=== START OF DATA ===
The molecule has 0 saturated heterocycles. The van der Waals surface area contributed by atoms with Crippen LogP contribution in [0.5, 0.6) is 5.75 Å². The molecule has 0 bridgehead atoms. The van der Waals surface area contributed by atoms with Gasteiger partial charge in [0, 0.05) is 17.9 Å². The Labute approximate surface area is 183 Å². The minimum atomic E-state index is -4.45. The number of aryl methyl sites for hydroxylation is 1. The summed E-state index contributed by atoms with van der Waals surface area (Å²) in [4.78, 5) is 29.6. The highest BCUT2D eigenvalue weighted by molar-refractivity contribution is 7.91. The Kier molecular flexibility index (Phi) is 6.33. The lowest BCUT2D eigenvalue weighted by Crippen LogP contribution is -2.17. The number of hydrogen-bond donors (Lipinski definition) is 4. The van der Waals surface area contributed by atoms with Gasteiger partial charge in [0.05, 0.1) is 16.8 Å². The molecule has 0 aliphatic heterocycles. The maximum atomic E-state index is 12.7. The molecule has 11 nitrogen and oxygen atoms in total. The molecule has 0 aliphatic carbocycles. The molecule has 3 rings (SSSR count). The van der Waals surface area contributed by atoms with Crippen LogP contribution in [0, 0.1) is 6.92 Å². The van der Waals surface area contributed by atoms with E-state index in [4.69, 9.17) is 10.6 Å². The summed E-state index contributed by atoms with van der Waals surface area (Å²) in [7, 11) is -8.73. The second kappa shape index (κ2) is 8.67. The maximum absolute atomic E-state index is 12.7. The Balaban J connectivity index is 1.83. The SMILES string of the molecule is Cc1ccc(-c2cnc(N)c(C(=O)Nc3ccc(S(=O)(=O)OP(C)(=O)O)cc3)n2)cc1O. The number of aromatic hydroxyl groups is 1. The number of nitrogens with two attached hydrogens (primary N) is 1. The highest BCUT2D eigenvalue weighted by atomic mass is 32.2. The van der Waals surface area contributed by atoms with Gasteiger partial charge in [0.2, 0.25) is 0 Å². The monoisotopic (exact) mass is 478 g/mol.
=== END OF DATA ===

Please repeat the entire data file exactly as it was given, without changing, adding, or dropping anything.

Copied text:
The molecule has 0 saturated heterocycles. The van der Waals surface area contributed by atoms with Crippen LogP contribution in [0.5, 0.6) is 5.75 Å². The molecule has 0 bridgehead atoms. The van der Waals surface area contributed by atoms with Gasteiger partial charge in [0, 0.05) is 17.9 Å². The Labute approximate surface area is 183 Å². The minimum atomic E-state index is -4.45. The number of aryl methyl sites for hydroxylation is 1. The summed E-state index contributed by atoms with van der Waals surface area (Å²) in [4.78, 5) is 29.6. The highest BCUT2D eigenvalue weighted by molar-refractivity contribution is 7.91. The Kier molecular flexibility index (Phi) is 6.33. The lowest BCUT2D eigenvalue weighted by Crippen LogP contribution is -2.17. The number of hydrogen-bond donors (Lipinski definition) is 4. The van der Waals surface area contributed by atoms with Gasteiger partial charge in [0.05, 0.1) is 16.8 Å². The molecule has 0 aliphatic heterocycles. The maximum atomic E-state index is 12.7. The molecule has 11 nitrogen and oxygen atoms in total. The molecule has 0 aliphatic carbocycles. The molecule has 3 rings (SSSR count). The van der Waals surface area contributed by atoms with Crippen LogP contribution in [0, 0.1) is 6.92 Å². The van der Waals surface area contributed by atoms with E-state index in [4.69, 9.17) is 10.6 Å². The summed E-state index contributed by atoms with van der Waals surface area (Å²) in [7, 11) is -8.73. The second kappa shape index (κ2) is 8.67. The maximum absolute atomic E-state index is 12.7. The Balaban J connectivity index is 1.83. The SMILES string of the molecule is Cc1ccc(-c2cnc(N)c(C(=O)Nc3ccc(S(=O)(=O)OP(C)(=O)O)cc3)n2)cc1O. The number of aromatic hydroxyl groups is 1. The number of nitrogens with two attached hydrogens (primary N) is 1. The highest BCUT2D eigenvalue weighted by atomic mass is 32.2. The van der Waals surface area contributed by atoms with Gasteiger partial charge in [0.2, 0.25) is 0 Å². The monoisotopic (exact) mass is 478 g/mol.